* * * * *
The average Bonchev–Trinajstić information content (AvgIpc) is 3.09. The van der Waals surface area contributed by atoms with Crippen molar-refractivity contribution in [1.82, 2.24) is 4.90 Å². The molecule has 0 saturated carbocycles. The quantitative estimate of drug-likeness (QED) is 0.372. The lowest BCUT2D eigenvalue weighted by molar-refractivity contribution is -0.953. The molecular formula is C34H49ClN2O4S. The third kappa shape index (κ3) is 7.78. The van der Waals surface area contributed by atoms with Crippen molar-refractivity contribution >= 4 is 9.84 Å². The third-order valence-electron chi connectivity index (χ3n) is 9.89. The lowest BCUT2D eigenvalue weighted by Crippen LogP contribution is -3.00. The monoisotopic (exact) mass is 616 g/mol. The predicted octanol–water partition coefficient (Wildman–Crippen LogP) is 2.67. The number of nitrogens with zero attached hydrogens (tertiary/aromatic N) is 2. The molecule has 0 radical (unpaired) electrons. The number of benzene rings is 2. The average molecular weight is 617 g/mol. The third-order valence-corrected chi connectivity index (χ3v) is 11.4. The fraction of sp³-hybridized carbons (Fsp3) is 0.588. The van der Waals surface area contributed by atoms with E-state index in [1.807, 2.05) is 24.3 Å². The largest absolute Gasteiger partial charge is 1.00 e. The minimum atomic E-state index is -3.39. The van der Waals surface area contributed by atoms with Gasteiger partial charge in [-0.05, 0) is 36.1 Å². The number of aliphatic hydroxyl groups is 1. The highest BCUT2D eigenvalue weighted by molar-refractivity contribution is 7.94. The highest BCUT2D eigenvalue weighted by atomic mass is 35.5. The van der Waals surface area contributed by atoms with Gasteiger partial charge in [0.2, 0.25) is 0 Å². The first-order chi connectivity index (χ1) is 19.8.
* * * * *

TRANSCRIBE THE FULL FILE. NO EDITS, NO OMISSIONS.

The average Bonchev–Trinajstić information content (AvgIpc) is 3.09. The van der Waals surface area contributed by atoms with Crippen molar-refractivity contribution in [1.82, 2.24) is 4.90 Å². The molecule has 0 saturated carbocycles. The quantitative estimate of drug-likeness (QED) is 0.372. The lowest BCUT2D eigenvalue weighted by molar-refractivity contribution is -0.953. The molecular formula is C34H49ClN2O4S. The third kappa shape index (κ3) is 7.78. The van der Waals surface area contributed by atoms with Crippen molar-refractivity contribution >= 4 is 9.84 Å². The third-order valence-electron chi connectivity index (χ3n) is 9.89. The lowest BCUT2D eigenvalue weighted by Crippen LogP contribution is -3.00. The monoisotopic (exact) mass is 616 g/mol. The predicted octanol–water partition coefficient (Wildman–Crippen LogP) is 2.67. The number of nitrogens with zero attached hydrogens (tertiary/aromatic N) is 2. The molecule has 0 radical (unpaired) electrons. The number of benzene rings is 2. The average molecular weight is 617 g/mol. The third-order valence-corrected chi connectivity index (χ3v) is 11.4. The fraction of sp³-hybridized carbons (Fsp3) is 0.588. The van der Waals surface area contributed by atoms with E-state index in [1.807, 2.05) is 24.3 Å². The largest absolute Gasteiger partial charge is 1.00 e. The minimum atomic E-state index is -3.39. The van der Waals surface area contributed by atoms with Gasteiger partial charge in [-0.05, 0) is 36.1 Å². The number of aliphatic hydroxyl groups is 1. The highest BCUT2D eigenvalue weighted by molar-refractivity contribution is 7.94. The highest BCUT2D eigenvalue weighted by atomic mass is 35.5. The van der Waals surface area contributed by atoms with Gasteiger partial charge in [0.2, 0.25) is 0 Å². The first-order chi connectivity index (χ1) is 19.8.